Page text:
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Rewarding bravery: „People’s Hero” and „Companion of the Liberation”

On 22 May 1942, the Italian occupiers shot 25 anti-fascists in the Croatian city of Šibenik  Among them was Rade Končar, a pre-war revolutionary, political secretary of the Communist Party of Yugoslavia, one of the organizers of the uprising in summer 1941 in Croatia. When he had been arrested, the Italians did not know who he really was.  Subjected to torture, he did not reveal his identity, nor his comrades. Before his execution, he was asked if he wanted to request pardon and he replied: “I don’t ask for mercy, nor would I give it to you.”

 

In August 1942, Rade Končar was declared a Yugoslav People’s hero. Who were the People’s heroes? They were partisan fighters rewarded for their exceptional bravery. The title was introduced by the Partisan leadership end of 1941, modeled after a similar hero title used in the Soviet Union. That resistance movements created their own bravery awards was not specific to Yugoslavia. Another example is the ”Order of Liberation” created by Charles de Gaulle in 1940 to honor persons for their extraordinary efforts to liberate France, who then got the title “Companion of the Liberation”. With this kind of awards, that are usually distributed by states, the resistance movements also wanted to surround themselves with the legitimacy of a state.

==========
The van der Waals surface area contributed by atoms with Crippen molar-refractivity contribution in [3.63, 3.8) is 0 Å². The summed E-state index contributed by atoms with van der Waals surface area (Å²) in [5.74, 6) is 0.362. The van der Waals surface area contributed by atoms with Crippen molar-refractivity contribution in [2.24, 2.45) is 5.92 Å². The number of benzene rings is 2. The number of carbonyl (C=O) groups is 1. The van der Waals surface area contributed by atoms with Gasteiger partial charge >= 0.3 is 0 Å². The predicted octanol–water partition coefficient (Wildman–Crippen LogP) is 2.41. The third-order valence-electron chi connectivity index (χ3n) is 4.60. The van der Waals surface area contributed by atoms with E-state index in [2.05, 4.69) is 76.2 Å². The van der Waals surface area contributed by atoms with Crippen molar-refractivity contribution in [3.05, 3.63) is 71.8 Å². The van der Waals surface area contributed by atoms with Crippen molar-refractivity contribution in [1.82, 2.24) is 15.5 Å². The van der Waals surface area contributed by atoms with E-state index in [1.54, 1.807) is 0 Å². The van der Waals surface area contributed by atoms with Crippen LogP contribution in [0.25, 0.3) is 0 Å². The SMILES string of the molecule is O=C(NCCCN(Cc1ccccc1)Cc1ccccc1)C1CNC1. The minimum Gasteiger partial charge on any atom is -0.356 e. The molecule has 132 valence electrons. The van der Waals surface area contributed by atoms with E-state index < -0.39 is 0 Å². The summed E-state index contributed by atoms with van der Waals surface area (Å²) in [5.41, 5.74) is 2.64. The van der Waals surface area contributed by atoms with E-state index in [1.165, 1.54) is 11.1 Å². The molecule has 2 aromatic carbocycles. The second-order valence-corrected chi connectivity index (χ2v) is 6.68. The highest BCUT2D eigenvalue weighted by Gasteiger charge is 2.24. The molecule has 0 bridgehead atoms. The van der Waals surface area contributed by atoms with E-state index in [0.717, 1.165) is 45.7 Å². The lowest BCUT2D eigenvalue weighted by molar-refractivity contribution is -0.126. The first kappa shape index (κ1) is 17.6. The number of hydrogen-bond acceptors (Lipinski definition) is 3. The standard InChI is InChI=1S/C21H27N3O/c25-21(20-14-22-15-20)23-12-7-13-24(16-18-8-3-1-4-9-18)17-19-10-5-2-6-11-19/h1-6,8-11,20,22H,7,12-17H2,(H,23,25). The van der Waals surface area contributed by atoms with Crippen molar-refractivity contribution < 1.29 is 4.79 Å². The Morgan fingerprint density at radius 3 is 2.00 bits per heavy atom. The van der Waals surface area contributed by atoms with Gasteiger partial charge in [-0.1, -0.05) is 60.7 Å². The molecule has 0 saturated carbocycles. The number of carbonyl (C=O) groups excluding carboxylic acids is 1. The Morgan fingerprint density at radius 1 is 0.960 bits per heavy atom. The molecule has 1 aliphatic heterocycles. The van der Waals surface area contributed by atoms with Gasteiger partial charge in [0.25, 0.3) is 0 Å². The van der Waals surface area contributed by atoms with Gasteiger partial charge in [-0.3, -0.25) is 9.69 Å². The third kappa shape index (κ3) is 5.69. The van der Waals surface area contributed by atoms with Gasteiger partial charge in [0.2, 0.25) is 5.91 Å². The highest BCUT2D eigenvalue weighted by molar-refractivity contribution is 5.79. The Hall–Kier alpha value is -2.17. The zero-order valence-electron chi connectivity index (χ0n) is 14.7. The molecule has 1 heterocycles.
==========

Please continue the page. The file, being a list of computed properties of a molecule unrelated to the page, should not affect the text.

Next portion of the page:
How often were these awards distributed? The Order of the People’s Hero of Yugoslavia was given to 1,322 persons (among them 19 foreigners), 32 units and institutions of the People’s Liberation Army and six cities (among them Zagreb). The French “Ordre de la Libération” was awarded to 1.038 persons (including 54 foreigners), 18 army units, and 5 municipalities. In France, most awards were distributed during the war and the last in 1946, while in Yugoslavia most were distributed in the 1950s. Another difference is that in Yugoslavia, more than 70%  awards were given posthumously, for persons who were killed in the war, while in France this percentage was 25%. What both orders have again in common is that the big majority of rewarded persons were men: In Yugoslavia only 91 women received the order, and in France even only six. This does not reflect the real role of women in both resistance movements, but says a lot  about how much power structures were dominated by men. For the French case, one explanation is also that bravery was usually associated with military deeds, and that women in the French resistance very rarely bore arms – in difference to the Yugoslav Partisans.

 

Nataša Mataušić / Nicolas Moll

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